Part II: Relaxing Your Mind

The last column you read in this series gave you three keys to gaining work life balance: relaxation, self-care and relationship maintenance. In this column we’re going to start with the hardest of the three topics – relaxation. We all want to know how to relax, but first it’s important to know what to relax.

The most important part of relaxation is calming the mind. Studies show that we have approximately 20,000 thoughts per day, and most of them are the same ones we had yesterday. Even worse, many of our thoughts are about ongoing problems in our lives. How can we relax if we are constantly thinking about our frustrations? The trick is to understand our thinking patterns that keep us from relaxing and do what we can to change them.

This idea is the main premise behind a field of psychology called cognitive therapy. This practice was developed by psychiatrist Aaron T. Beck in the 1960’s when he realized that most of his patients were struggling with their perceptions about their lives. It became apparent to Beck that if people were given the right tools, they could re-examine their thinking, and actually begin to change their thoughts, and feel more at ease most of the time.

If you are not sure you can do it, start small and play with the steps you are about to read. You may find some fascinating results.

Step 1: Choose a common thought. Pick just one worry or concern that enters your mind more than three times per day. It may be concerns about your financial situation, your family, or work. Write down the thought precisely. It is not enough to say, “I’m thinking about my mortgage payments.” Instead, try to identify the exact words that come into your mind about the payments. Perhaps you might come up with something like, “I’m headed for financial disaster.”

Step 2: Examine the thought. Ask yourself two questions about this thought. First, what will happen in the worst-case scenario? Second, what can I do to prevent or deal with it?. If you can’t come up with answers, think about the advice you might give to a friend who confided in you he was having the same thought.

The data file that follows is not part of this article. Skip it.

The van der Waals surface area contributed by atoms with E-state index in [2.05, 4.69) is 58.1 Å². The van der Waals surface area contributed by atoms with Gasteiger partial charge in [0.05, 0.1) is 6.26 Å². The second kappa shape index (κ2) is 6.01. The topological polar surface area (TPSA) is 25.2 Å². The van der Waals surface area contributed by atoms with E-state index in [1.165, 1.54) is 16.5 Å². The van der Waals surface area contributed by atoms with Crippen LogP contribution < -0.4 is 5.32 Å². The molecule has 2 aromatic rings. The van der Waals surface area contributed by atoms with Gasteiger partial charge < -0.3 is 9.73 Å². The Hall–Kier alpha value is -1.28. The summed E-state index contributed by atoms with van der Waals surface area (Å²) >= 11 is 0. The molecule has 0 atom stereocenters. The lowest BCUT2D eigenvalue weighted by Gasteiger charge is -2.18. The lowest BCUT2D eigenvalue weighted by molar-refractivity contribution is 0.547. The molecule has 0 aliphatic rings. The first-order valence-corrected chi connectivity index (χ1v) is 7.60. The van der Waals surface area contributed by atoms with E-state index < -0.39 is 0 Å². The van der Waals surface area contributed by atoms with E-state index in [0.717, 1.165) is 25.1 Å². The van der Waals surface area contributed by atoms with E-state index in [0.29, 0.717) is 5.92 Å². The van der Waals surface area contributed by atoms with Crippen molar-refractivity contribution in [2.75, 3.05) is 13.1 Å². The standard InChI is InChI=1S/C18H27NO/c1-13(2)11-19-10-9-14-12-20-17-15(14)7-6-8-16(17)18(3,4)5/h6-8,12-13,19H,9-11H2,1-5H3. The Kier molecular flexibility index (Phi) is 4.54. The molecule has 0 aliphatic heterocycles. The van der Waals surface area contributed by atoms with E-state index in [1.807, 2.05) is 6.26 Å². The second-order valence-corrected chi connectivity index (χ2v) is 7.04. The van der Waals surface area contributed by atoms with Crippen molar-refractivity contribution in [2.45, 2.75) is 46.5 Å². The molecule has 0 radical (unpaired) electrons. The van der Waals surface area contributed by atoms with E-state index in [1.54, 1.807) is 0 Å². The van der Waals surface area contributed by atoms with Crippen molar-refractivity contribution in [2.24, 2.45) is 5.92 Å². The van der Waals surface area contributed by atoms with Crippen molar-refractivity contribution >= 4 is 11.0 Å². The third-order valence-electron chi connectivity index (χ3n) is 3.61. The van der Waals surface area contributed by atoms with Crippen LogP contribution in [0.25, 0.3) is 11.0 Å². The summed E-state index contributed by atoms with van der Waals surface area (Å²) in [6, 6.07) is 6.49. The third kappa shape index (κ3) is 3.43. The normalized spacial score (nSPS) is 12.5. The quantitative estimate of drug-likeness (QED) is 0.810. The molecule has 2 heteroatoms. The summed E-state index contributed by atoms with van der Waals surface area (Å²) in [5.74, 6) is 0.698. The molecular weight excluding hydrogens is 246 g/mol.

Step 3: Make a plan of action. Decide how you are going to deal with this particular problem. You may decide to make an appointment with your accountant to look at changing some of your investments or you may choose to take an online course on managing financial debt. Whatever it is, give yourself a deadline to do it.

Step 4: Re-word the thought. Consider the thought you want to change. Ask yourself to rephrase it with your new plan of action. Instead of saying to yourself, “I’m headed for financial disaster,” you might try something like, “I have some major financial concerns right now, and I am taking every step I can to work them out.”

Step 5: Replace the thought. Observe yourself for just one day. Listen in your head for that thought. As soon as you hear it, stop whatever you are doing, and insert the new thought. Say it three or four times in your head, or out loud if you can. Try it again the next day. Make it a habit, and then move one to the next concern.

The practice of changing old thought patterns is labor intensive, but well worth the effort. The only way to happiness is inward, and the first step is with the mind. The next column will teach you how to achieve the second ingredient to work-life balance, self-care.